Hi, Matt McArthur, bankruptcy attorney at Clear Counsel Law Group. Today, we’re going to be talking about back taxes and your ability to get rid of those taxes through the filing of a bankruptcy case.

Now, just generally speaking, it is possible in some circumstances to get rid of taxes by filing a bankruptcy case. Generally speaking, to make the taxes dischargeable, taxes need to be older than three years.

You have to have filed a tax return for that tax year more than two years before filing your bankruptcy case, and there cannot have been any reassessments in the last 240 days.

In other words, the IRS can't obtain any new information where they go in and recalculate the tax liability.


A Back Taxes Horror Story

There's a specific story that I really want to tell right now about a guy that I met with recently, and he was pretty wealthy but boy, was he in a mess in terms of the amount of taxes that he owed. He made a very healthy living and he came in after having done a consultation with a tax attorney, but his meeting with the tax attorney didn't quite sit right with him.

It felt like he needed more information, so he decided to come and meet with a bankruptcy attorney, and I was glad to sit down with him, had a free consultation and help him out in terms of providing him advice for his specific situation.

Now, he had indeed received some bad advice from his tax attorney. His tax attorney, because the tax debt was not quite three years old, and as we just discussed, that's a requirement to be able to discharge it in a bankruptcy, because this tax debt wasn't quite three years old, the tax attorney proposed filing an offer and compromise, think of it like a settlement offer with the IRS, to essentially keep the IRS off his back until three years had passed, and he could theoretically file for bankruptcy and then discharge the debt at that time.

Unfortunately, what the tax attorney didn't quite understand about bankruptcy law is the three-year requirement when discharging taxes, there's a specific part of this law that says that if you file a bankruptcy or you file an offer and compromise, it's essentially like pushing the Pause button on the running of the clock.


back taxes


Why You Specifically Need a Bankruptcy Lawyer

By the filing of this offer and compromise with the IRS, by negotiating with the IRS in this manner, it pushed Pause on the clock and the three years isn't going to come to fruition unless he's outside of this offer and compromise scenario.

The strategy to get to that three-year period, to be able to satisfy this requirement, isn't going to work by submitting an offer and compromise to the IRS.

The second big mistake that wasn't considered by the tax attorney in this situation was this individual made a very healthy living, and based upon his income levels, he almost certainly would not have qualified for Chapter 7 bankruptcy due to the means test, which means he'd be looking at filing a Chapter 13 bankruptcy.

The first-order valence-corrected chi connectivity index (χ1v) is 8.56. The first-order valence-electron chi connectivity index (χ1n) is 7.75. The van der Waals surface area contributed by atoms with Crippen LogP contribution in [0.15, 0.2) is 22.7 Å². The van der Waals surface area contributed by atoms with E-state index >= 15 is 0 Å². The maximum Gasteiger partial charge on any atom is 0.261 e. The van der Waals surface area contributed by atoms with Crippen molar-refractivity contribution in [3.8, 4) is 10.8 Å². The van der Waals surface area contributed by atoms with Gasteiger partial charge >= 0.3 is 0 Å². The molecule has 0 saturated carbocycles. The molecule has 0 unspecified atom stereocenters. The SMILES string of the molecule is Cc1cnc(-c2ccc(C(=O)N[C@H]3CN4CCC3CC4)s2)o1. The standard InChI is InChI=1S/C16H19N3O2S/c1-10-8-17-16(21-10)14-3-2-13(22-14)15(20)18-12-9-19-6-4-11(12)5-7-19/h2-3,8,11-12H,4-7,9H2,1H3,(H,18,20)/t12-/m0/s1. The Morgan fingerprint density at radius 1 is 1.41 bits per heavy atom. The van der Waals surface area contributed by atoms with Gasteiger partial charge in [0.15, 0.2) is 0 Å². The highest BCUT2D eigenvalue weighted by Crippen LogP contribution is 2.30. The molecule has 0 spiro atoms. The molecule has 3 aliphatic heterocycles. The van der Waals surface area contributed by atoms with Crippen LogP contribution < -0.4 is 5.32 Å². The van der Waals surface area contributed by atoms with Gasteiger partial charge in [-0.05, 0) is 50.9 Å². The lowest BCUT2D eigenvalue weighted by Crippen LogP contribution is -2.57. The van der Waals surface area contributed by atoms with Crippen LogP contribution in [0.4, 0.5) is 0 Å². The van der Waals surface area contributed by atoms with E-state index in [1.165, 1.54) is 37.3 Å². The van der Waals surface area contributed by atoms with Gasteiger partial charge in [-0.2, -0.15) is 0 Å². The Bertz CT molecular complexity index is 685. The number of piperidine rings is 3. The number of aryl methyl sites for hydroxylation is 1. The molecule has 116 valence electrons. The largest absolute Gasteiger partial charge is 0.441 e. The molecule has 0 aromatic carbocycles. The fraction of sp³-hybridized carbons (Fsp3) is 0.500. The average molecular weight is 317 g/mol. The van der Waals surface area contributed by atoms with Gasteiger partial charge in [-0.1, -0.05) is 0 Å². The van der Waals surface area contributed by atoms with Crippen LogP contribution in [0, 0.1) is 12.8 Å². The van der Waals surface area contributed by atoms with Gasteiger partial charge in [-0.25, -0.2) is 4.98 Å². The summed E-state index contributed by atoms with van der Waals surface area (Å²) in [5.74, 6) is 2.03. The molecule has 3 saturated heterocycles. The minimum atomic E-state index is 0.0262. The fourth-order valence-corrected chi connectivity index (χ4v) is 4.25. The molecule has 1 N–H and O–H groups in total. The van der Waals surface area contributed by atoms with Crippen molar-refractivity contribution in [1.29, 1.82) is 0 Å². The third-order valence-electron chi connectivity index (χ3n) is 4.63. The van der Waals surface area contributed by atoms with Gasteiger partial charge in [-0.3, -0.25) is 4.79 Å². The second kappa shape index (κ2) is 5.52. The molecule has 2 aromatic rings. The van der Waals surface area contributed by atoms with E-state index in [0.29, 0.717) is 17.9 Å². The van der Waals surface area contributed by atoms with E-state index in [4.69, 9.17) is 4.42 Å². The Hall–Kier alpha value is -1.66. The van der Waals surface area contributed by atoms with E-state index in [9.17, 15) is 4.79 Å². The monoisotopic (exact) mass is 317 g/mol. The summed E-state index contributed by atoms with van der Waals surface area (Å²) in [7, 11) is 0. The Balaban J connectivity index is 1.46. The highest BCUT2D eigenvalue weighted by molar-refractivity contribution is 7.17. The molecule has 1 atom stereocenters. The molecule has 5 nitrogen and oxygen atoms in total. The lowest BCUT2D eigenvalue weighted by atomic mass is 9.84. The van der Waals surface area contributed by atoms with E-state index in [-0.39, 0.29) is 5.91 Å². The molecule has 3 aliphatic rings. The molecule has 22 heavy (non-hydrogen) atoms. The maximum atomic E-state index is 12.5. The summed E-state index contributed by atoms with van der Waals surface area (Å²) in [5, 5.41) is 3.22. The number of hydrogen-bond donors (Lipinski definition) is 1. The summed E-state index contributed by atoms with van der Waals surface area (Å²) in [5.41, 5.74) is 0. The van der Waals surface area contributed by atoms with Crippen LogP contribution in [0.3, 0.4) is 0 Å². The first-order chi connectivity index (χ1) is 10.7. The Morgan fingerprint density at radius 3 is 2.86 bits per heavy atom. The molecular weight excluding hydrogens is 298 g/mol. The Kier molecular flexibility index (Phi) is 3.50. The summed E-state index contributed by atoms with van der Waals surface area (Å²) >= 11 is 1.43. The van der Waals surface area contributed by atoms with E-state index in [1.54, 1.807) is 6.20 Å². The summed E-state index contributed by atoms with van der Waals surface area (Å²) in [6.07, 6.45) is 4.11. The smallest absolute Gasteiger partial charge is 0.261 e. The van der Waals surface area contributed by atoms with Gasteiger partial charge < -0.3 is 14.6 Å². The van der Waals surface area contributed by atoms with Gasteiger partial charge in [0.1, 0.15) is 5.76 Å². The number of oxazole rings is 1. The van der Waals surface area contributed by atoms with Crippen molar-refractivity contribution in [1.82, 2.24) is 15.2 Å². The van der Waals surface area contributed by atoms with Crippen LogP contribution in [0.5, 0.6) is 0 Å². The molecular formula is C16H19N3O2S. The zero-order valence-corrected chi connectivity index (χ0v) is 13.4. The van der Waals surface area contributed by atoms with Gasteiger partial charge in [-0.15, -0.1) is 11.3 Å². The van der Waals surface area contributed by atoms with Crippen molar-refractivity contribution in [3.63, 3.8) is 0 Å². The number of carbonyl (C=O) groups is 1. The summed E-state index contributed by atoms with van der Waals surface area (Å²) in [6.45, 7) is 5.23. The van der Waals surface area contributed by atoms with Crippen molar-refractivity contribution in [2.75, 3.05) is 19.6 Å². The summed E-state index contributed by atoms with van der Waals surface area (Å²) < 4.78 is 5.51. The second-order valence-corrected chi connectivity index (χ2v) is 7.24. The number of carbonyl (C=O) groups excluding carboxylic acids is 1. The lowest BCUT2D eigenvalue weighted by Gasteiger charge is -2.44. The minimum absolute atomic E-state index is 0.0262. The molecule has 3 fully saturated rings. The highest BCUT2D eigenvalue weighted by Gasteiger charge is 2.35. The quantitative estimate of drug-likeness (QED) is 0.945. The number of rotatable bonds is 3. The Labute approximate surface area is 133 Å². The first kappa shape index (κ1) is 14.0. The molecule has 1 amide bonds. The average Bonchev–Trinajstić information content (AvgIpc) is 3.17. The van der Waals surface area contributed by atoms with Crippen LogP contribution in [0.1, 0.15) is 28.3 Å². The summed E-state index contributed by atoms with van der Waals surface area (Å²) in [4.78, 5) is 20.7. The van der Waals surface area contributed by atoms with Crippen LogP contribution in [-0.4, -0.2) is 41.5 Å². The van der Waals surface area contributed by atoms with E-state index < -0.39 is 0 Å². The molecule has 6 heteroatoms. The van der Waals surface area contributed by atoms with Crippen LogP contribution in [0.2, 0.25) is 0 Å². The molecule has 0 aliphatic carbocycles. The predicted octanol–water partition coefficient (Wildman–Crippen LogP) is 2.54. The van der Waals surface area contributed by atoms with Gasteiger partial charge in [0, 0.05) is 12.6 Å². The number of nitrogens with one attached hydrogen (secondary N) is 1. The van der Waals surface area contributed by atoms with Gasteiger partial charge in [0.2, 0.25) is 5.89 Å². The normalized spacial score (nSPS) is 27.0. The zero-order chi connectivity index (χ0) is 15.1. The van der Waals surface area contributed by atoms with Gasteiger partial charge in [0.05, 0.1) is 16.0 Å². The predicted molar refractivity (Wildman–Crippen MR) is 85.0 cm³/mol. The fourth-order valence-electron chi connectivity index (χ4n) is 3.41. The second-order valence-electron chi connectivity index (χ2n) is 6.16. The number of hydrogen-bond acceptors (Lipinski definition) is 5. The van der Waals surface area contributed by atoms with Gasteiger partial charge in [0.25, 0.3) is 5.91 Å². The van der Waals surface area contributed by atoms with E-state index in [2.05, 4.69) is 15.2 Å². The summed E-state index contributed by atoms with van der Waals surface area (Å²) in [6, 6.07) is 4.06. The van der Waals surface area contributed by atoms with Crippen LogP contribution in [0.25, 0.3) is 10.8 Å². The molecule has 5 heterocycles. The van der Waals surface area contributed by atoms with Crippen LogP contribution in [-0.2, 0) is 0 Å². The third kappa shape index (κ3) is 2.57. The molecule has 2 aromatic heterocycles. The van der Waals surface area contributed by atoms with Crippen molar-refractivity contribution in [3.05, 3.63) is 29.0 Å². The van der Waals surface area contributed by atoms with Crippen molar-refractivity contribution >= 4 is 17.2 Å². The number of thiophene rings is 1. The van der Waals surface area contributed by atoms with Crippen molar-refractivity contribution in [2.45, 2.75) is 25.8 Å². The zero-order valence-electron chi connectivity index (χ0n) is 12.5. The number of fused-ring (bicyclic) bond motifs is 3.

In the Chapter 13 bankruptcy scenario, his plan payments would be based in part upon his income levels, and his income was at such a level to where he would probably have to pay back all types of creditors.

Even if assuming that we could get to that three-year requirement and then file for bankruptcy, he'd have to file a Chapter 13 bankruptcy, but the three-year requirement would make the taxes change in the type of debt that they're classified as.

Where they were once a priority debt that would have to be paid back within the Chapter 13 plan, they would now be considered a general unsecured creditor similar to a credit card or medical debt, but even the unsecured creditors in this individual's Chapter 13 plan would likely receive payment in full during the course of the bankruptcy.

Waiting the three years does him no good. Filing for bankruptcy, he's going to pay them back in full one way or the other, and so really he received two pieces of bad advice by meeting with an individual, even an attorney who was well versed in tax law but didn't quite fully grasp how the taxes and the tax liability would apply in a bankruptcy situation.


Each of These Cases Are Very Fact-Specific; Please Come in for the Free Consultation

It's a very fact-specific analysis that needs to be gone through, and what I would strongly recommend is if you have any back tax issues, please come and speak with a debt expert, somebody who is experienced in dealing with these types of issues inside the bankruptcy process.

You have no reason not to come in and get a free consultation and get the information to be fully informed, and to make the best decision possible for you.

Again, my name's Matt McArthur, Clear Counsel Law Group. I look forward to hearing from you soon if you're facing any of these types of issues.


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